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          Hi Mark,
          I'd respond directly, but one or two others here might be interested.

          Regarding solar power for an electric assist bike, I do not believe
          current solar panels are of reasonable efficiency to make it worth
          carrying them with your bike. To achieve sufficient power to recharge
          your batteries, you need to be able to gather 250 watt hours or more
          of power. That means a 50 watt solar panel for 5 hours of direct sun,
          or a 10 watt panel for 25 hours of direct sun. A 50 watt panel is
          getting awfully large to carry on a bike (and is a theft magnet, since
          it is worth at least $200). A 10 watt panel just isn't going to give
          enough power to make it worthwhile.

          However, I do frequently use solar to power my electric assist bike.
          I do this using rooftop-mounted solar and a secondary battery storage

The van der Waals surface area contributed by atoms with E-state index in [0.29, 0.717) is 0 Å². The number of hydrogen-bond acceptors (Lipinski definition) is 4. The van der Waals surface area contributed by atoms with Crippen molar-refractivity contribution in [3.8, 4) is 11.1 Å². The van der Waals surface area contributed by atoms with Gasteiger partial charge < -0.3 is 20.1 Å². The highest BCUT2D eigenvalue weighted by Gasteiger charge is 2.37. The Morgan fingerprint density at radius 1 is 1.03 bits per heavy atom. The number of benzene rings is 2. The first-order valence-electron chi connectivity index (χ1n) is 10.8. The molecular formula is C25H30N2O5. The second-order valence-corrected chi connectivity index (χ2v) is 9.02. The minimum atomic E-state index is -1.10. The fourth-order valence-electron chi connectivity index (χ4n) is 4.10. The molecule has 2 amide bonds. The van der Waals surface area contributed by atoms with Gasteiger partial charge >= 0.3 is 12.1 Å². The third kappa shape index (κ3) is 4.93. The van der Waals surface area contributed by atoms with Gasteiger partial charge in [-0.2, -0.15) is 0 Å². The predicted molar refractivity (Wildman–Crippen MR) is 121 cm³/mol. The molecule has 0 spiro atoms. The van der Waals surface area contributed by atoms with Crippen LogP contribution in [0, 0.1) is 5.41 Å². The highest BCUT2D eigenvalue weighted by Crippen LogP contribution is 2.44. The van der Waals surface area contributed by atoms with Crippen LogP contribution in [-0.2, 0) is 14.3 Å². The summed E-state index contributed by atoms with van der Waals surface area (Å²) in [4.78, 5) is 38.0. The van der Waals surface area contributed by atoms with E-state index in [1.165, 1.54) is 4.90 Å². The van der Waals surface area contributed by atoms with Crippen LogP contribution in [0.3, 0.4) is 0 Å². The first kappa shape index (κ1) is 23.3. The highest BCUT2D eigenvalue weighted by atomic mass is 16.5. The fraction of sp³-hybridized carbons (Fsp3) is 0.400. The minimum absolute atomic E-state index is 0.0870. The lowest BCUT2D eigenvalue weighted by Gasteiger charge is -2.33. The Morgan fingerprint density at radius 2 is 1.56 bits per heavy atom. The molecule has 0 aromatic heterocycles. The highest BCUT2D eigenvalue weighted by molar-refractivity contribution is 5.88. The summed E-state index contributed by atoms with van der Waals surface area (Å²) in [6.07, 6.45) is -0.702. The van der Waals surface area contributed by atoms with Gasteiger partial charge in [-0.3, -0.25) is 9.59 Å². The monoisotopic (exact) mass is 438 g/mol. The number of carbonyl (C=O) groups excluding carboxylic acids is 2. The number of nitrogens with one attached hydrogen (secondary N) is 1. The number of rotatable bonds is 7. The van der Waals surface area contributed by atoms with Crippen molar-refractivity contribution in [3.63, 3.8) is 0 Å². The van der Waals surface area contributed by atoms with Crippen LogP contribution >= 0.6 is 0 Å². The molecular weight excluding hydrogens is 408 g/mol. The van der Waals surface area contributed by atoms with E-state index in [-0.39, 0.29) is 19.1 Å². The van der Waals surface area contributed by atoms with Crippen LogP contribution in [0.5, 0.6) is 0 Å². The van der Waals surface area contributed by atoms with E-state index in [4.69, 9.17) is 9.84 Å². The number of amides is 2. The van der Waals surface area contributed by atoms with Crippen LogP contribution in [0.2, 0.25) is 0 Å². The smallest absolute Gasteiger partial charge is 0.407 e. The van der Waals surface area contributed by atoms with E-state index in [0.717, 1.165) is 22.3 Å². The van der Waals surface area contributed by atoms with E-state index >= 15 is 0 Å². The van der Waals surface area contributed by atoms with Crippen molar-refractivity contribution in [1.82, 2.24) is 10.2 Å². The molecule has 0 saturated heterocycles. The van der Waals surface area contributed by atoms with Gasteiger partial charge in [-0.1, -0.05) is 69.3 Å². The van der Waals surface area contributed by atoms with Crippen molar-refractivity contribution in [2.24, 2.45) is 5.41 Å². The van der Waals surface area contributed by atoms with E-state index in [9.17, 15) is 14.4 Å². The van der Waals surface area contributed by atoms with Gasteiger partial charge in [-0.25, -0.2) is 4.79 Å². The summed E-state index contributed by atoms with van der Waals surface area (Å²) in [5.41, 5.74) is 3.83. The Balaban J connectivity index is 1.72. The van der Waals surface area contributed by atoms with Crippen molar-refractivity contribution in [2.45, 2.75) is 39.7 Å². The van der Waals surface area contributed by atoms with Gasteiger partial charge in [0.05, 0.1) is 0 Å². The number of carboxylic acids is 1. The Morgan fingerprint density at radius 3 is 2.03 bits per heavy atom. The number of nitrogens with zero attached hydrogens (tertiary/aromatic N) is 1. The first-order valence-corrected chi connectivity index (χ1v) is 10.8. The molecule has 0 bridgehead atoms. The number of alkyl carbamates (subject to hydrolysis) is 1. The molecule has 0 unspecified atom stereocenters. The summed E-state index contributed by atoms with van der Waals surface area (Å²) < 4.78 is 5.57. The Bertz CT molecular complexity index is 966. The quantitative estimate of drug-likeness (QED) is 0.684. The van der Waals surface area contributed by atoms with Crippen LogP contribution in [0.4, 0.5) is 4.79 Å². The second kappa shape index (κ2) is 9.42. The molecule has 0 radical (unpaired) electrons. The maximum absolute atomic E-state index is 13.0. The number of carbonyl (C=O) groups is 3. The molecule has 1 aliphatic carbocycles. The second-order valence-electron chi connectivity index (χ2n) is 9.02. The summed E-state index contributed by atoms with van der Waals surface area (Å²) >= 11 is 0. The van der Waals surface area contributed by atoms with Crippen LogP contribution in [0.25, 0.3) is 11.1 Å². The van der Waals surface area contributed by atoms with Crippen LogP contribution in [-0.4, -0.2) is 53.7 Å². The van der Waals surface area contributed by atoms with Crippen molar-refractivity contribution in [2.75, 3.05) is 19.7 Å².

system. It goes like this:
          Sunlight -> 12 Volt 60W solar array -> 12V charge controller -> 12V
          60AH lead acid battery storage & Xantrex Xpower powerpack inverter ->
          120 VAC -> 36V battery charger -> 36V 7 amp hour LiFEPO4 batteries.

          Now, this is not very efficient, since several of these steps are lossy.

          One alternative I have considered is setting up the system as follows:
          48 Volt 60W solar array -> Programmable charge controller (Outback MX
          60) -> 36V LiFePO4 batteries.

          In this scenario, I would need two LiFEPO4 battery packs, rotating
          them out each day. They're kind of expensive. Plus, the charge
          controller would need to be dedicated to charging bike batteries, but